Wanderlusting alumna takes on new adventure: ‘Wild Kingdom’

By Katherine Wartell

For four months each summer, Reggie Busse lives in Switzerland in a house with 11 other people while she works for an adventure tourist company. 

For the remaining eight, Busse, a K-State alum, travels the world, living as cheaply as she can to stretch those wages.

In less than 10 years, she has traveled to 50 countries—staying in hostels and couch-surfing—to learn the life of the locals and interact with wildlife in their own domain.

Now Busse has the opportunity to share her interests with the world by hosting a re-vamped version of the travel and nature show Mutual of Omaha’s Wild Kingdom.

Busse is one of three finalists in a national competition to find a new “Wild Guide” for an online reboot of the series.

Billed as a “backpacking explorer,” Busse is up against a wildlife educator from Hawaii and an amateur outdoor filmmaker living in Texas—a friend, Busse says, who first told her about the opportunity.

The contest, which was announced in March, asked wannabes to submit a short video explaining why they should be the next Wild Guide. By the end of April, 200 people had applied.

That number was culled to 12, and then to three in May following an online voting period based on videos.

Busse, who said she made her entry video on “good, old” iMovie, had two weeks to promote it before the top three finalists were announced.

“I hit the pavement hard,” she said, passing out fliers and business cards and tapping into her worldwide network of friends through social media. Busse even enlisted the help of her parents who would mention their daughter at any chance—including in fast-food drive-thrus.

Her video, which can be found on Wild Kingdom’s website (http://www.wildkingdom.com), has now been viewed more than 10,000 times.

When she got the call that she was a finalist, Busse said she started “bawling,” but had to keep it to herself until it was officially announced online.

The next step, she said, is to audition for producers in Omaha in mid-June. First, she’ll sit through formal interviews. Then they’ll put her in front of a camera at the zoo. Though daunting, Busse said the audition doesn’t scare her. “All you can do is be yourself,” she said.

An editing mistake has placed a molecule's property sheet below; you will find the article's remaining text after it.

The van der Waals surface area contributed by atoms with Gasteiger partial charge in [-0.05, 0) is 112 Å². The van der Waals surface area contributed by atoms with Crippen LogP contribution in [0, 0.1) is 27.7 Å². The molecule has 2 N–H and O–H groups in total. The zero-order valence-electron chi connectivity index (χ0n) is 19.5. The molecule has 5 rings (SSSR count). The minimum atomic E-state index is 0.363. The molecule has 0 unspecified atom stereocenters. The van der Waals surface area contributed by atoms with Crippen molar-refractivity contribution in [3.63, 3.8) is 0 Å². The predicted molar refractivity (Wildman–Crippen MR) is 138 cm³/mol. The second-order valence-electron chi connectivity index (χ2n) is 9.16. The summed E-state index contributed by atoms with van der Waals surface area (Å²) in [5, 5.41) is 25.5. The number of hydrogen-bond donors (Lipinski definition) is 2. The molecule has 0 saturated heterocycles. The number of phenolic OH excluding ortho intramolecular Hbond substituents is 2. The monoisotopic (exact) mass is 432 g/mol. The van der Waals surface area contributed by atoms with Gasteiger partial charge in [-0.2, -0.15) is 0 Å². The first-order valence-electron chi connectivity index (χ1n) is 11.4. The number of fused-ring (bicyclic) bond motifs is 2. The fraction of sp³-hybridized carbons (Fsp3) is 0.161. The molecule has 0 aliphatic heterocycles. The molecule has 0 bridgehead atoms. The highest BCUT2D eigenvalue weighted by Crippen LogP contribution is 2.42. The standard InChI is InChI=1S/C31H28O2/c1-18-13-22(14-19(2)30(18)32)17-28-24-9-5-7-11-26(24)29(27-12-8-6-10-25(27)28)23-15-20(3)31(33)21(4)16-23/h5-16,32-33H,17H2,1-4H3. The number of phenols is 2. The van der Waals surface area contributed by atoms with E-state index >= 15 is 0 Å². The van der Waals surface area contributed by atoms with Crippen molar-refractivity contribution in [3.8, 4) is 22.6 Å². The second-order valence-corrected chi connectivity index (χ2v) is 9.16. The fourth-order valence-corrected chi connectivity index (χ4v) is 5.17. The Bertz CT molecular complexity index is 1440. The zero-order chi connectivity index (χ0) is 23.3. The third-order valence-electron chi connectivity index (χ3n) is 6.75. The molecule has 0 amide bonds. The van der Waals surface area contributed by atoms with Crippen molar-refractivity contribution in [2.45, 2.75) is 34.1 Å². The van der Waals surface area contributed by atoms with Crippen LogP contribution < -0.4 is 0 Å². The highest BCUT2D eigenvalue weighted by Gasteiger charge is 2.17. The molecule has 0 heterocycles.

Busse, who graduated with a degree in marketing from K-State in 2006, discovered her love for travelling as a sophomore in college when she studied abroad in southern Australia. During that stay, she also travelled to New Zealand and several countries throughout southern Asia, including Thailand, Malaysia and Singapore.

After college, Busse worked odd jobs including bartending and waitressing to save up for more travels. The longest stint she has spent at a job is eight months, Busse said. That was at a commercial production company in Omaha, where she was born.

Busse said the job married her love for travel with production, but she turned down a promotion from the company eight months in to go back to her first love. “My heart wanted to be on the road,” she said.

Busse met her boyfriend of seven years in Switzerland, though, she said, they’ve only been in the same place for about four.

She can tell you about riding on the back of her boyfriend’s motorcycle for two months in India (“painful!”), riding a bus for 54 hours while travelling from Bolivia to Ecuador, backpacking from Kenya to South Africa and getting caught up in a protest between farmers and the government in Guatemala. And that’s only the start.

Busse recounts her adventures in her personal blog, Backpacker’s Wanted (http://www.backpackerswan-ted.com), and gives other would-be travelers tips she’s learned through the years. One is, “Pull up a stool at a non-English speaking bar and tell the bartender to pour you a shot every time you break from their language… it only takes one bad hangover to stop using English altogether!”

Personable and energetic, Busse has made friends all over the world, but she says, travelling has also opened her up to wildlife most people only see in zoos, informing her interest in conservation efforts.

Busse said an early visit to an orangutan sanctuary in Borneo set the stage for wanting to incorporate wildlife, conservation and awareness into her travels.

Busse has dived with great white sharks in South Africa, seen silverback gorillas in Uganda and watched rhinos in Zambia.

And she believes hosting Wild Kingdom will be a perfect confluence of her interests. “(We) have to tap the younger market,” she said. “We have to make wildlife cool again.”

The next Wild Guide will follow in the footsteps of original host Marlin Perkins and sidekick Jim Fowler.

The series premiered in January 1963 and remained in production through 1986, earning four Emmys.  From 2002 to 2011, new episodes of the show were run on the Animal Planet in weekly, hour-long documentary formats.

The online reboot will bring back an interactive host, and Busse said she’s excited at the chance to be a part of it. “I’m ready,” she said. “I just hope they’re ready for me.”

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